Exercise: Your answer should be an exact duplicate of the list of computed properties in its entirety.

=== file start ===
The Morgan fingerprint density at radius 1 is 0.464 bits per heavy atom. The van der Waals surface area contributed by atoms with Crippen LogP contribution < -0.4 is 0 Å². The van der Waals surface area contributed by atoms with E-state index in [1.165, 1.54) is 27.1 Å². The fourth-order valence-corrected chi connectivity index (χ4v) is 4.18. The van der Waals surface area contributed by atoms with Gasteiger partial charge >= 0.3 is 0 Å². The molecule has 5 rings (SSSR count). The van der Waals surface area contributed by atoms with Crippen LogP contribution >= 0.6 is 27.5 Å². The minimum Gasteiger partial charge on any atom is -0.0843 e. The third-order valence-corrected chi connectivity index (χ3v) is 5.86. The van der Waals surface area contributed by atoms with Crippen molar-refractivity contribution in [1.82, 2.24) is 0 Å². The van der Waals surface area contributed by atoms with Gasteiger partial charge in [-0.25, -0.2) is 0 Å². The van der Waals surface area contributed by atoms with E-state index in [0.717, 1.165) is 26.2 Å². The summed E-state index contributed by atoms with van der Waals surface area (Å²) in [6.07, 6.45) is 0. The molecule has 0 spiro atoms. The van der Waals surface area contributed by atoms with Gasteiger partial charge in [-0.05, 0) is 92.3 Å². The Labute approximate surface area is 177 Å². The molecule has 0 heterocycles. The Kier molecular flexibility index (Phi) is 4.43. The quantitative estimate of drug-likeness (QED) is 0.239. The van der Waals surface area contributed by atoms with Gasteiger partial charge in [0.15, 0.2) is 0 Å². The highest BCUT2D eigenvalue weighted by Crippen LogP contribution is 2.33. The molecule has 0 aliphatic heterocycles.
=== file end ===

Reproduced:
The Morgan fingerprint density at radius 1 is 0.464 bits per heavy atom. The van der Waals surface area contributed by atoms with Crippen LogP contribution < -0.4 is 0 Å². The van der Waals surface area contributed by atoms with E-state index in [1.165, 1.54) is 27.1 Å². The fourth-order valence-corrected chi connectivity index (χ4v) is 4.18. The van der Waals surface area contributed by atoms with Gasteiger partial charge >= 0.3 is 0 Å². The molecule has 5 rings (SSSR count). The van der Waals surface area contributed by atoms with Crippen LogP contribution >= 0.6 is 27.5 Å². The minimum Gasteiger partial charge on any atom is -0.0843 e. The third-order valence-corrected chi connectivity index (χ3v) is 5.86. The van der Waals surface area contributed by atoms with Crippen molar-refractivity contribution in [1.82, 2.24) is 0 Å². The van der Waals surface area contributed by atoms with Gasteiger partial charge in [-0.25, -0.2) is 0 Å². The van der Waals surface area contributed by atoms with E-state index in [0.717, 1.165) is 26.2 Å². The summed E-state index contributed by atoms with van der Waals surface area (Å²) in [6.07, 6.45) is 0. The molecule has 0 spiro atoms. The van der Waals surface area contributed by atoms with Gasteiger partial charge in [-0.05, 0) is 92.3 Å². The Labute approximate surface area is 177 Å². The molecule has 0 heterocycles. The Kier molecular flexibility index (Phi) is 4.43. The quantitative estimate of drug-likeness (QED) is 0.239. The van der Waals surface area contributed by atoms with Gasteiger partial charge in [0.15, 0.2) is 0 Å². The highest BCUT2D eigenvalue weighted by Crippen LogP contribution is 2.33. The molecule has 0 aliphatic heterocycles.